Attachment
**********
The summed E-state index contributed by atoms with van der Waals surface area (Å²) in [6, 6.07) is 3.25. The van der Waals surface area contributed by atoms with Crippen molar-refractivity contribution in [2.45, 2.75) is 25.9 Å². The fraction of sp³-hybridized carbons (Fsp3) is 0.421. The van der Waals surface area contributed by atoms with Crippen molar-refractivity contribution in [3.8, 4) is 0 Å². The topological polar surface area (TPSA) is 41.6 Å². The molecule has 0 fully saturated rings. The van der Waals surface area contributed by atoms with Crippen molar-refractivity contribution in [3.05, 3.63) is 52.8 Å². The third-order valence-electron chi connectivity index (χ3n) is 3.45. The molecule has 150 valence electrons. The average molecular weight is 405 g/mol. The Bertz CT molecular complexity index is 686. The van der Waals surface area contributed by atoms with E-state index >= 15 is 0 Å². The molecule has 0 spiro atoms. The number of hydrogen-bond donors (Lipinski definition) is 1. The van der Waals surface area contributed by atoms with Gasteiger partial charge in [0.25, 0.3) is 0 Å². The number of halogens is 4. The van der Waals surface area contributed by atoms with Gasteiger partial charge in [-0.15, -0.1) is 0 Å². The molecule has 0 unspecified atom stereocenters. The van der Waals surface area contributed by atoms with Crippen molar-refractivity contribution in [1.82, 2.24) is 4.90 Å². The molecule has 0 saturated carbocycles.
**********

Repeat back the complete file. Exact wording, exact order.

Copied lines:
The summed E-state index contributed by atoms with van der Waals surface area (Å²) in [6, 6.07) is 3.25. The van der Waals surface area contributed by atoms with Crippen molar-refractivity contribution in [2.45, 2.75) is 25.9 Å². The fraction of sp³-hybridized carbons (Fsp3) is 0.421. The van der Waals surface area contributed by atoms with Crippen molar-refractivity contribution in [3.8, 4) is 0 Å². The topological polar surface area (TPSA) is 41.6 Å². The molecule has 0 fully saturated rings. The van der Waals surface area contributed by atoms with Crippen molar-refractivity contribution in [3.05, 3.63) is 52.8 Å². The third-order valence-electron chi connectivity index (χ3n) is 3.45. The molecule has 150 valence electrons. The average molecular weight is 405 g/mol. The Bertz CT molecular complexity index is 686. The van der Waals surface area contributed by atoms with E-state index >= 15 is 0 Å². The molecule has 0 spiro atoms. The number of hydrogen-bond donors (Lipinski definition) is 1. The van der Waals surface area contributed by atoms with Gasteiger partial charge in [0.25, 0.3) is 0 Å². The number of halogens is 4. The van der Waals surface area contributed by atoms with Gasteiger partial charge in [-0.15, -0.1) is 0 Å². The molecule has 0 unspecified atom stereocenters. The van der Waals surface area contributed by atoms with Crippen molar-refractivity contribution in [1.82, 2.24) is 4.90 Å². The molecule has 0 saturated carbocycles.